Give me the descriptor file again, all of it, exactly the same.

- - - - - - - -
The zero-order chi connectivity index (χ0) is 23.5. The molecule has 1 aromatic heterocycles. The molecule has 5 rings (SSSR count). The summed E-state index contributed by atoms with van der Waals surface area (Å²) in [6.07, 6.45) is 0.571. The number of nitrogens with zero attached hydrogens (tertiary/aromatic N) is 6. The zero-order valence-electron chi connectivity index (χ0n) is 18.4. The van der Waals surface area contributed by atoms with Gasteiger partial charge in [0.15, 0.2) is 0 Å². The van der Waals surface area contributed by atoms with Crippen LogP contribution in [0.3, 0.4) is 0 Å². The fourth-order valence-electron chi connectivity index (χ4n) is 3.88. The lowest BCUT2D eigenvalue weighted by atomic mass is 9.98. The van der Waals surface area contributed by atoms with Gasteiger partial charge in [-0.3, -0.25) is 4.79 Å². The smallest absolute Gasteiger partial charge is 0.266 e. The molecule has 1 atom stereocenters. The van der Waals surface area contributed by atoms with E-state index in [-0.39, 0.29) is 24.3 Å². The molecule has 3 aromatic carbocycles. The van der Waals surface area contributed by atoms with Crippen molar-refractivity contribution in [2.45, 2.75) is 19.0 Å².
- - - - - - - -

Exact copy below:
The zero-order chi connectivity index (χ0) is 23.5. The molecule has 1 aromatic heterocycles. The molecule has 5 rings (SSSR count). The summed E-state index contributed by atoms with van der Waals surface area (Å²) in [6.07, 6.45) is 0.571. The number of nitrogens with zero attached hydrogens (tertiary/aromatic N) is 6. The zero-order valence-electron chi connectivity index (χ0n) is 18.4. The van der Waals surface area contributed by atoms with Gasteiger partial charge in [0.15, 0.2) is 0 Å². The van der Waals surface area contributed by atoms with Crippen LogP contribution in [0.3, 0.4) is 0 Å². The fourth-order valence-electron chi connectivity index (χ4n) is 3.88. The lowest BCUT2D eigenvalue weighted by atomic mass is 9.98. The van der Waals surface area contributed by atoms with Gasteiger partial charge in [-0.3, -0.25) is 4.79 Å². The smallest absolute Gasteiger partial charge is 0.266 e. The molecule has 1 atom stereocenters. The van der Waals surface area contributed by atoms with E-state index in [-0.39, 0.29) is 24.3 Å². The molecule has 3 aromatic carbocycles. The van der Waals surface area contributed by atoms with Crippen molar-refractivity contribution in [2.45, 2.75) is 19.0 Å².